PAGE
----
Future changes

The government is also hoping to modify who is eligible for unemployment benefits.

Under current rules, you need to have worked during four of the previous 24 months. This is set to be increased to a minimum of six months, meaning recent graduates who have only had access to temporary contracts could lose out – as well as recent arrivals in France – but that will not happen until the jobs market shows signs of long-term recovery.

Once those conditions are met, the fall in job-seekers’ allowance for those previously earning over €4,500 per month, as detailed above, will also take effect after six months of unemployment instead of eight.

It remains to be seen whether the economic situation will meet the criteria – including a long-term fall in unemployment rates – necessary for these measures to be introduced in October.

Once all of the measures have been fully implemented, Unédic estimates they will save the state €2.3 billion per year.

Unions and bosses will be invited to the Prime Minister’s Matignon residence on September 1st and 2nd for “a full examination” of upcoming social questions, including unemployment benefits.

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PROPERTY

What second-home owners need to know about 2023 French property taxes

Autumn in France is property tax season - and for second-home owners there are some important changes to know about this year.

What second-home owners need to know about 2023 French property taxes

Every year in September and October, households in France receive their property tax bills – which have historically included three things; taxe foncière, taxe d’habitation and the redevance audiovisuelle (TV licence).

For main properties, two of these taxes have all-but disappeared, but for second home-owners the situation is a little different.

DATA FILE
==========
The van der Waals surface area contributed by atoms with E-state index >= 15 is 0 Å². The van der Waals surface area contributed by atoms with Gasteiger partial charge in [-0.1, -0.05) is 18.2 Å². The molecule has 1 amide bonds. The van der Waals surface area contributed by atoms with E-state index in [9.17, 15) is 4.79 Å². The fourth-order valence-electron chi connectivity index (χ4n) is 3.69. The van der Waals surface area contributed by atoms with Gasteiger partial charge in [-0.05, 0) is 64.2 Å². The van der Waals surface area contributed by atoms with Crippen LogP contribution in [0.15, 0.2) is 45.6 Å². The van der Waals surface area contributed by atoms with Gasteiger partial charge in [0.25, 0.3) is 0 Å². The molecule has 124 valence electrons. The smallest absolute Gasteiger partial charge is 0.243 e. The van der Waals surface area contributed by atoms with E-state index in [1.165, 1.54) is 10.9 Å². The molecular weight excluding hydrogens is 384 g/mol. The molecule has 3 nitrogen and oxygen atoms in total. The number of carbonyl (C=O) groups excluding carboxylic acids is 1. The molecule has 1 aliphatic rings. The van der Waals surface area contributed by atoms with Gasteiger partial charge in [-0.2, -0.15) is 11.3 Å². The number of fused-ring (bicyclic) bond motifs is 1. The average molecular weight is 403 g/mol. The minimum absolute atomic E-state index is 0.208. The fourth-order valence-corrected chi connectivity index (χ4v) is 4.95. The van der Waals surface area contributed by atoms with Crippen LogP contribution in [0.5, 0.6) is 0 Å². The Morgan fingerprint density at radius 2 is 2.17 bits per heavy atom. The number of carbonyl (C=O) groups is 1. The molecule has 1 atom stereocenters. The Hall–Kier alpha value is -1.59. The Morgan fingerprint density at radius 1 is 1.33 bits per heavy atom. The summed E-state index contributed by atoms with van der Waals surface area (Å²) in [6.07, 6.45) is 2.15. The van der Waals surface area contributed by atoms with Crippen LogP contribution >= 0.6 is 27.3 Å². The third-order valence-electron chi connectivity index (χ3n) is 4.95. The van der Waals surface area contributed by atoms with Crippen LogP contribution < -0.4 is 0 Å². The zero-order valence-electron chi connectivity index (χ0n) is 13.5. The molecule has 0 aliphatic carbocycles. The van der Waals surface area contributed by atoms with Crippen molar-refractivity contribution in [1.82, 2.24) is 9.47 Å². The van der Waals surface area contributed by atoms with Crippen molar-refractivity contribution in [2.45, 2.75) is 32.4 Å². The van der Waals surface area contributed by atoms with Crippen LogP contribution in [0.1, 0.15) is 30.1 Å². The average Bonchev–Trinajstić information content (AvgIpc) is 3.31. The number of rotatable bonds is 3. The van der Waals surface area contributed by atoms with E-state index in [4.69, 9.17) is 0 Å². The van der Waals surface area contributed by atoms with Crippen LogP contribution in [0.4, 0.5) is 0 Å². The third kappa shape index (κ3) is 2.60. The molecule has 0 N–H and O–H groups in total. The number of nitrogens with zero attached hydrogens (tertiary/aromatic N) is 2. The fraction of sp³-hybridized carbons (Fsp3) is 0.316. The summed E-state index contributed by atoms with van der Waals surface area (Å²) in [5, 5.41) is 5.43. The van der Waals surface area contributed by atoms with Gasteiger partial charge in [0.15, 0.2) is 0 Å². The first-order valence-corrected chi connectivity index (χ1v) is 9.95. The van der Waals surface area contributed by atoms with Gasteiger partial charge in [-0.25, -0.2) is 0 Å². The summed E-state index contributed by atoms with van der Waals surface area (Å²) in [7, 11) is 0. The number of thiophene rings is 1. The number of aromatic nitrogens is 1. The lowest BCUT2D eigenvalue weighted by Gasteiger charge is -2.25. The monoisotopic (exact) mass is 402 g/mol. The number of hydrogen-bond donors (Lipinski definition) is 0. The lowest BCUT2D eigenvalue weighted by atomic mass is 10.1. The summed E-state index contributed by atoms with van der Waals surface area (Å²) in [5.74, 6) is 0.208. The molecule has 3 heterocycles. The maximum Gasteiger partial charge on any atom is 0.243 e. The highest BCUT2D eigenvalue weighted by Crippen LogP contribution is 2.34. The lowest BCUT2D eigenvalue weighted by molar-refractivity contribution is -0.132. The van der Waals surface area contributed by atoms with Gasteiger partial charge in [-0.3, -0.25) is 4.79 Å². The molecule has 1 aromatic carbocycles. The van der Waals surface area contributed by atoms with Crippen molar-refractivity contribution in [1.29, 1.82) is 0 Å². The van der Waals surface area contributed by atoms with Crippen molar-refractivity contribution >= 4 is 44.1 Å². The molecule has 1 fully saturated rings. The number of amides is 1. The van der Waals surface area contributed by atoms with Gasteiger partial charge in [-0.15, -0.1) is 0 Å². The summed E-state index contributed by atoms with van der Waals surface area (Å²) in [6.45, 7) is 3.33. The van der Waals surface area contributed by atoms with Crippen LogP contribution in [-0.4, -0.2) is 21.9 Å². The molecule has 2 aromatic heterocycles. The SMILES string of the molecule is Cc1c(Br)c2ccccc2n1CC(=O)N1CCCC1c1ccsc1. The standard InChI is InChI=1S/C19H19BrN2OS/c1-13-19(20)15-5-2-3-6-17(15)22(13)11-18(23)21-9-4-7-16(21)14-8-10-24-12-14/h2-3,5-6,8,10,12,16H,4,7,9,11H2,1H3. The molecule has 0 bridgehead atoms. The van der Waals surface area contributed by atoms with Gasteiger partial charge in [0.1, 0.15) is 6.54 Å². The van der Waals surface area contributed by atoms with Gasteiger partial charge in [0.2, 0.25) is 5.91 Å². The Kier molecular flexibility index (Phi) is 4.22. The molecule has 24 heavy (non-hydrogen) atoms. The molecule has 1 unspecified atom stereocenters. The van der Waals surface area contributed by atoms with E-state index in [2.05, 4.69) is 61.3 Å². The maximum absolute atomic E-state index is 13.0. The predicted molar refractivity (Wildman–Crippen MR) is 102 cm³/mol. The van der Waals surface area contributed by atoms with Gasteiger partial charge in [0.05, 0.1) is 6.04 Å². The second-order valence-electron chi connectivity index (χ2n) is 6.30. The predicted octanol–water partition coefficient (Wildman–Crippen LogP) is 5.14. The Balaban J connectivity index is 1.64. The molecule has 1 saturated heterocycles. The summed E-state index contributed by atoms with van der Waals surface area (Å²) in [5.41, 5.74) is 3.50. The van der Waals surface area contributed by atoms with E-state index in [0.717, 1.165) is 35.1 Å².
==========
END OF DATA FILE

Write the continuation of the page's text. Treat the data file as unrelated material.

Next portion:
Taxe d’habitation

This is the tax paid by the householder and it is being gradually phased out in France and most households no longer need to pay it – the exception to this, however, is maisons sécondaire (second homes).

Local councils set the rate for this tax, and in some areas this can include an additional surcharge on taxe d’habitation on second homes.

This usually applies in areas that have a housing shortage, and although the surcharge has existed for several years it has recently been expanded to include new areas.

Taxe foncière

This is the tax paid by the property owner and this remains in place, and in some areas has increased. Some local authorities, faced with the shortfall in overall taxe d’hab funds, have increased surcharges on the tax for second homes, while most local authorities are also increasing taxe foncière charges to offset the drop in revenues.

This tax is calculated based partly on the size and value of the property you own (which is why if you do any major renovations or add a swimming pool you need to tell the tax office) and partly on the tax level decided by your local authority. 

This means that the actual rate varies quite widely between different parts of France, but in some areas it has gone up by 20 percent.

Redevance audiovisuelle

This is the TV licence and this has been scrapped this year – including for second homes – so your bill will no longer have the €138 per household TV charge. 

Waste collection taxes

Some communes, especially in rural areas, also charge a taxe d’enlèvement des ordures ménagères (TEOM) or la redevance d’enlèvement des ordures ménagères (REOM) to cover rubbish collection. These are also payable in the autumn, although dates and amounts vary from commune to commune.

Renovation projects

If your property is what real estate agents refer to as an ‘opportunity for renovation’ you may be exempt from taxe d’habitation if your property is uninhabitable.

This is this is strictly defined in France as meaning a property is unfurnished, is not connected to utility services, and/or needs work costing at least 25 percent of the value of the property to make it habitable.

Other information

The amount of both taxe foncière and taxe d’habitation varies across France, but you should be informed in the sale details of the amount of the taxe foncière, and you can also request to know the amount of the taxe d’habitation when you buy a property. 

READ ALSO Why French homeowners face higher property taxes in 2023

Second homeowners are not eligible for most reductions or exemptions available on taxe foncière, with the exception of over 75s who are on low incomes. Be aware this is not automatic for second homeowners and must be specifically requested by those who are eligible.

Be aware, too, that authorities can charge an additional 10 percent for late payment without good reason – though you may get this removed if you write a polite formal letter asking for a remise gracieuse de la majoration. You can search for model letters on the internet.